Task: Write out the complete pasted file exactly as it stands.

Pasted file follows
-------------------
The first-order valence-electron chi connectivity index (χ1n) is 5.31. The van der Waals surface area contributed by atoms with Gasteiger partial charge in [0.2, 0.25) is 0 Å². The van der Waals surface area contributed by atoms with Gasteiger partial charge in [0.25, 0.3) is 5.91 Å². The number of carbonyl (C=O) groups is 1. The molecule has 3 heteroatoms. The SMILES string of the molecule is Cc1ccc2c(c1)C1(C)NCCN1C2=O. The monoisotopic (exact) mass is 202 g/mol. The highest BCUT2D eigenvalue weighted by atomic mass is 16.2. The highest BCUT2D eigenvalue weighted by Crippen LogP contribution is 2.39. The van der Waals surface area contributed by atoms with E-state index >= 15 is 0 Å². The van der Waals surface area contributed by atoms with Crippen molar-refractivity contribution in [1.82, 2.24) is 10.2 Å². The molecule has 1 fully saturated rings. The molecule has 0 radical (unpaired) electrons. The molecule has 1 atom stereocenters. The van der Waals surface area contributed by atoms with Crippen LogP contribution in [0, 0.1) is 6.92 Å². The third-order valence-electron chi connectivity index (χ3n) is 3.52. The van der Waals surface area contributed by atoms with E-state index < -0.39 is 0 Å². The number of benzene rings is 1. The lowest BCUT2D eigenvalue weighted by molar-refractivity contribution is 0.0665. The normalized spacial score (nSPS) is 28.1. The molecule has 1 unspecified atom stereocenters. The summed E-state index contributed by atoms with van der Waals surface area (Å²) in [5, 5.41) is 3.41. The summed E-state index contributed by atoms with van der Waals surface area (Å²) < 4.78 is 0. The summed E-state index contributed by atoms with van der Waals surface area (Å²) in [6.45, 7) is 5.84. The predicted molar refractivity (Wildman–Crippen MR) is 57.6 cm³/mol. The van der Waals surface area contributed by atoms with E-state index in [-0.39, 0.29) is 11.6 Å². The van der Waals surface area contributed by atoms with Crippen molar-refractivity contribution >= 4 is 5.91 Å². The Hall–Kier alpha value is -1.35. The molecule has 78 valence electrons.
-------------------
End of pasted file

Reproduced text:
The first-order valence-electron chi connectivity index (χ1n) is 5.31. The van der Waals surface area contributed by atoms with Gasteiger partial charge in [0.2, 0.25) is 0 Å². The van der Waals surface area contributed by atoms with Gasteiger partial charge in [0.25, 0.3) is 5.91 Å². The number of carbonyl (C=O) groups is 1. The molecule has 3 heteroatoms. The SMILES string of the molecule is Cc1ccc2c(c1)C1(C)NCCN1C2=O. The monoisotopic (exact) mass is 202 g/mol. The highest BCUT2D eigenvalue weighted by atomic mass is 16.2. The highest BCUT2D eigenvalue weighted by Crippen LogP contribution is 2.39. The van der Waals surface area contributed by atoms with E-state index >= 15 is 0 Å². The van der Waals surface area contributed by atoms with Crippen molar-refractivity contribution in [1.82, 2.24) is 10.2 Å². The molecule has 1 fully saturated rings. The molecule has 0 radical (unpaired) electrons. The molecule has 1 atom stereocenters. The van der Waals surface area contributed by atoms with Crippen LogP contribution in [0, 0.1) is 6.92 Å². The third-order valence-electron chi connectivity index (χ3n) is 3.52. The van der Waals surface area contributed by atoms with E-state index < -0.39 is 0 Å². The number of benzene rings is 1. The lowest BCUT2D eigenvalue weighted by molar-refractivity contribution is 0.0665. The normalized spacial score (nSPS) is 28.1. The molecule has 1 unspecified atom stereocenters. The summed E-state index contributed by atoms with van der Waals surface area (Å²) in [5, 5.41) is 3.41. The summed E-state index contributed by atoms with van der Waals surface area (Å²) < 4.78 is 0. The summed E-state index contributed by atoms with van der Waals surface area (Å²) in [6.45, 7) is 5.84. The predicted molar refractivity (Wildman–Crippen MR) is 57.6 cm³/mol. The van der Waals surface area contributed by atoms with E-state index in [-0.39, 0.29) is 11.6 Å². The van der Waals surface area contributed by atoms with Crippen molar-refractivity contribution >= 4 is 5.91 Å². The Hall–Kier alpha value is -1.35. The molecule has 78 valence electrons.